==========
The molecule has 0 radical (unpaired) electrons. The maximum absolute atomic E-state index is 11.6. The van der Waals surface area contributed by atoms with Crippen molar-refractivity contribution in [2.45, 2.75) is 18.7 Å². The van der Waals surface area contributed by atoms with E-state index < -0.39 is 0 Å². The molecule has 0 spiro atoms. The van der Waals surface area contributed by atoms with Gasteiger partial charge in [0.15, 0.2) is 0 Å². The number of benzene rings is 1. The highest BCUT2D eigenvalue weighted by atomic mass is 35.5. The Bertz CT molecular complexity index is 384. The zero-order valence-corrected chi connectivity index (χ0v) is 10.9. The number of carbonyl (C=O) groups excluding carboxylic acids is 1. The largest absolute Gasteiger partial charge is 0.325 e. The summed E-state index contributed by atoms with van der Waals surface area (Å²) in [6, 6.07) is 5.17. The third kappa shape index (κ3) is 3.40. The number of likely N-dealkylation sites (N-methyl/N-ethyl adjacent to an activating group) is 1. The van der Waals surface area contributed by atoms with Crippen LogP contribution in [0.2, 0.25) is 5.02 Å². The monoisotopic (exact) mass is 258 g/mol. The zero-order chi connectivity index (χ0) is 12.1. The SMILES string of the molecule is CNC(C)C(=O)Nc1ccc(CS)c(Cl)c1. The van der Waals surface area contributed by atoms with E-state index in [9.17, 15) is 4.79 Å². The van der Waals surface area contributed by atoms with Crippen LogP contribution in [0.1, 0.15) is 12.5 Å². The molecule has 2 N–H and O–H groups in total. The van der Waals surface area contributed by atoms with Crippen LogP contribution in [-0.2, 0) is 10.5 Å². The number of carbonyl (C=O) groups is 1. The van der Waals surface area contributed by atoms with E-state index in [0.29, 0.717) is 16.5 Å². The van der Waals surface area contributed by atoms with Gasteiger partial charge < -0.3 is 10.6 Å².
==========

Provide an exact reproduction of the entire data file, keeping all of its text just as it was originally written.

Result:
The molecule has 0 radical (unpaired) electrons. The maximum absolute atomic E-state index is 11.6. The van der Waals surface area contributed by atoms with Crippen molar-refractivity contribution in [2.45, 2.75) is 18.7 Å². The van der Waals surface area contributed by atoms with E-state index < -0.39 is 0 Å². The molecule has 0 spiro atoms. The van der Waals surface area contributed by atoms with Gasteiger partial charge in [0.15, 0.2) is 0 Å². The number of benzene rings is 1. The highest BCUT2D eigenvalue weighted by atomic mass is 35.5. The Bertz CT molecular complexity index is 384. The zero-order valence-corrected chi connectivity index (χ0v) is 10.9. The number of carbonyl (C=O) groups excluding carboxylic acids is 1. The largest absolute Gasteiger partial charge is 0.325 e. The summed E-state index contributed by atoms with van der Waals surface area (Å²) in [6, 6.07) is 5.17. The third kappa shape index (κ3) is 3.40. The number of likely N-dealkylation sites (N-methyl/N-ethyl adjacent to an activating group) is 1. The van der Waals surface area contributed by atoms with Crippen LogP contribution in [0.2, 0.25) is 5.02 Å². The monoisotopic (exact) mass is 258 g/mol. The zero-order chi connectivity index (χ0) is 12.1. The SMILES string of the molecule is CNC(C)C(=O)Nc1ccc(CS)c(Cl)c1. The van der Waals surface area contributed by atoms with E-state index in [9.17, 15) is 4.79 Å². The van der Waals surface area contributed by atoms with Crippen LogP contribution in [0.1, 0.15) is 12.5 Å². The molecule has 2 N–H and O–H groups in total. The van der Waals surface area contributed by atoms with Crippen LogP contribution in [-0.2, 0) is 10.5 Å². The number of carbonyl (C=O) groups is 1. The van der Waals surface area contributed by atoms with E-state index in [0.29, 0.717) is 16.5 Å². The van der Waals surface area contributed by atoms with Gasteiger partial charge < -0.3 is 10.6 Å².